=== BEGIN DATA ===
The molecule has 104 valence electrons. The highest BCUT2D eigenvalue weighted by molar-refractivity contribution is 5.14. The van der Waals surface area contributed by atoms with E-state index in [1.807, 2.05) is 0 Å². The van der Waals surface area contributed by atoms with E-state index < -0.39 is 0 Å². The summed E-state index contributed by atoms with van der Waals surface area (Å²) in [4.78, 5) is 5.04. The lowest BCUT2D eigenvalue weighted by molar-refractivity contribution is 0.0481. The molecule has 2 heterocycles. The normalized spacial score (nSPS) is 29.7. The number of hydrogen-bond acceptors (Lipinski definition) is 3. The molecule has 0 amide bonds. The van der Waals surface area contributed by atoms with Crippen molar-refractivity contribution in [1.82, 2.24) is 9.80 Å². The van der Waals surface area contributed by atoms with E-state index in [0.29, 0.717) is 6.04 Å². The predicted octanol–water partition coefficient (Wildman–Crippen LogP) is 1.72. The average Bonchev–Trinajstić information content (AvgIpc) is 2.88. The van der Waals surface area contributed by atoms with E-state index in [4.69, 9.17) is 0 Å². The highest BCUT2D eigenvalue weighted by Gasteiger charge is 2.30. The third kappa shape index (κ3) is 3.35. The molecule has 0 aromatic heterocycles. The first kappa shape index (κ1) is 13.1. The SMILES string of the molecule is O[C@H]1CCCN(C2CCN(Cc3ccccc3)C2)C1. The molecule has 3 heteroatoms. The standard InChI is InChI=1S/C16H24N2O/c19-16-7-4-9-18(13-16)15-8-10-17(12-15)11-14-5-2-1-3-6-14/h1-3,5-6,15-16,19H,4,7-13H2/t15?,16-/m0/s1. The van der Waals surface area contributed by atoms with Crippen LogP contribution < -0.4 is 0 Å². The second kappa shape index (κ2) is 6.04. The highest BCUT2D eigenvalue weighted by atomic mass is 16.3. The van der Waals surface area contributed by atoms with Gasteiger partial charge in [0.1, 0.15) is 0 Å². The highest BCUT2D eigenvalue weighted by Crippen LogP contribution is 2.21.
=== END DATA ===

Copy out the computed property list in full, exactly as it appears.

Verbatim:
The molecule has 104 valence electrons. The highest BCUT2D eigenvalue weighted by molar-refractivity contribution is 5.14. The van der Waals surface area contributed by atoms with E-state index in [1.807, 2.05) is 0 Å². The van der Waals surface area contributed by atoms with E-state index < -0.39 is 0 Å². The summed E-state index contributed by atoms with van der Waals surface area (Å²) in [4.78, 5) is 5.04. The lowest BCUT2D eigenvalue weighted by molar-refractivity contribution is 0.0481. The molecule has 2 heterocycles. The normalized spacial score (nSPS) is 29.7. The number of hydrogen-bond acceptors (Lipinski definition) is 3. The molecule has 0 amide bonds. The van der Waals surface area contributed by atoms with Crippen molar-refractivity contribution in [1.82, 2.24) is 9.80 Å². The van der Waals surface area contributed by atoms with E-state index in [0.29, 0.717) is 6.04 Å². The predicted octanol–water partition coefficient (Wildman–Crippen LogP) is 1.72. The average Bonchev–Trinajstić information content (AvgIpc) is 2.88. The van der Waals surface area contributed by atoms with E-state index in [4.69, 9.17) is 0 Å². The highest BCUT2D eigenvalue weighted by Gasteiger charge is 2.30. The third kappa shape index (κ3) is 3.35. The molecule has 0 aromatic heterocycles. The first kappa shape index (κ1) is 13.1. The SMILES string of the molecule is O[C@H]1CCCN(C2CCN(Cc3ccccc3)C2)C1. The molecule has 3 heteroatoms. The standard InChI is InChI=1S/C16H24N2O/c19-16-7-4-9-18(13-16)15-8-10-17(12-15)11-14-5-2-1-3-6-14/h1-3,5-6,15-16,19H,4,7-13H2/t15?,16-/m0/s1. The van der Waals surface area contributed by atoms with Crippen LogP contribution < -0.4 is 0 Å². The second kappa shape index (κ2) is 6.04. The highest BCUT2D eigenvalue weighted by atomic mass is 16.3. The van der Waals surface area contributed by atoms with Gasteiger partial charge in [0.1, 0.15) is 0 Å². The highest BCUT2D eigenvalue weighted by Crippen LogP contribution is 2.21.